• Few studies have reported the dosage of cefmetazole (CMZ) for intraoperative antimicrobial prophylaxis in patients underwent surgery for colorectal cancer. (biomedcentral.com)
  • A routine perioperative intravenous antimicrobial agent, cefmetazole, was administered as surgical prophylaxis. (cdc.gov)
  • prevail in disease-endemic areas, and tive intravenous antimicrobial agent, We thank Homen Momen for a help- former first-line antimicrobial drugs, cefmetazole, was administered as sur- ful discussion. (cdc.gov)
  • The chemical structure of cefmetazole, like that of several other cephalosporins, contains an N-methylthiotetrazole (NMTT or 1-MTT) side chain. (wikipedia.org)
  • Multicenter retrospective study of cefmetazole and flomoxef for treatment of extended-spectrum-β-lactamase-producing Escherichia coli bacteremia. (nii.ac.jp)
  • Increased community-acquired upper urinary tract infections caused by extended-spectrum beta-lactamase-producing Escherichia coli in children and the efficacy of flomoxef and cefmetazole. (nih.gov)
  • The following day, cefmetazole was discontinued, and ciprofloxacin (0.3 g 2×/d) and piperacillin/tazobactam (4.5 g 2×/d) were started. (cdc.gov)
  • Through the experiments explained below, we used meropenem trihydrate (Tokyo Chemical Industry, Japan, Tokyo) and cefmetazole sodium salt (Sigma-Aldrich, Saint Louis, MO, United States) as antibiotic agents. (biomedcentral.com)
  • Combined administration of cefmetazole with fosfomycin at a ratio of 1:1 against systemic MR S. aureus infections with mice showed an excellent therapeutic efficacy as compared with administration of either antibiotic alone. (core.ac.uk)
  • A synergy experiment in vitro was performed by checkerboard titration with Mueller-Hinton agar plates containing various concentrations and ratios of cefmetazole and fosfomycin. (core.ac.uk)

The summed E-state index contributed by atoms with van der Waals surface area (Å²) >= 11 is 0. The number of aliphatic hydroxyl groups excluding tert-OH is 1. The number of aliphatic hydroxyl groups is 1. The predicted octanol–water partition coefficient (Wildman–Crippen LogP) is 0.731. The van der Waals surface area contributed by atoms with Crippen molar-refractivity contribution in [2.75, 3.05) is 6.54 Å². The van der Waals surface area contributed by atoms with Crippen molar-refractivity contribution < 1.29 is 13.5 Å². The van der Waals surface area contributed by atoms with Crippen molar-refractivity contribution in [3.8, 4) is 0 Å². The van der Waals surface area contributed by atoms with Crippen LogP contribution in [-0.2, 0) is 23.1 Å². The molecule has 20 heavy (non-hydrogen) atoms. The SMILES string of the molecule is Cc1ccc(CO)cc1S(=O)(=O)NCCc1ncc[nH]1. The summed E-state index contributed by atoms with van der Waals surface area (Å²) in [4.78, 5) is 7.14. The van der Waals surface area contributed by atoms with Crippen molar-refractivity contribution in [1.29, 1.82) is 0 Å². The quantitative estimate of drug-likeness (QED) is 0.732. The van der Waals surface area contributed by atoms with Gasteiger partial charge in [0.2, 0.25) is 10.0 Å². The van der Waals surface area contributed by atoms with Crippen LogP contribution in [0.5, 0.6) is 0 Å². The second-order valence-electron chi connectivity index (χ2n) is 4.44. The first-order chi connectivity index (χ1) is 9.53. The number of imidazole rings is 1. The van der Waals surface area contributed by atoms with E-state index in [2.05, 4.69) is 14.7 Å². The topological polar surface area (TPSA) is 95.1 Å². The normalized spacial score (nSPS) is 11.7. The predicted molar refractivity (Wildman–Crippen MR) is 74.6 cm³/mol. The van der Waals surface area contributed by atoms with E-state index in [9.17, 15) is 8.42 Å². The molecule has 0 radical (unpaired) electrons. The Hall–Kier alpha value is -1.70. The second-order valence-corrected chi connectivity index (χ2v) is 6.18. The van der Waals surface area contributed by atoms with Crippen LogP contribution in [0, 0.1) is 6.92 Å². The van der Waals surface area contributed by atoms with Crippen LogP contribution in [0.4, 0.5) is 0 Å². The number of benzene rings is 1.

• Cefmetazole is used to study the effect of expression, binding, and inhibition of penicillin-binding proteins (PDPs) other than PBP2 on bacterial cell wall mucopeptide synthesis. (discofinechem.com)
  • Antibacterial activity of cefmetazole alone and in combination with fosfomycin against methicillin- and cephem-resistant Staphylococcus aureus. (core.ac.uk)
  • In vitro and in vivo antibacterial activities of cefmetazole alone and in combination with fosfomycin against methicillin- and cephem-resistant (MR) strains of Staphylococcus aureus were investigated, and the mechanism of synergistic effect between cefmetazole and fosfomycin was also studied. (core.ac.uk)
  • the antibacterial activity of cefmetazole against these strains was enhanced approximately 4 times with the addition of fosfomycin at a concentration of 1.56 micrograms/ml. (core.ac.uk)
  • Effect of 2,4-dinitrophenol on transport of cefmetazole and diclofenac from thigh muscle tissue and from intestinal connective tissue into blood circulation in rats. (nii.ac.jp)
  • After surgery, cefmetazole was prescribed on May 6 (1 g 2×/d for 7 d). (cdc.gov)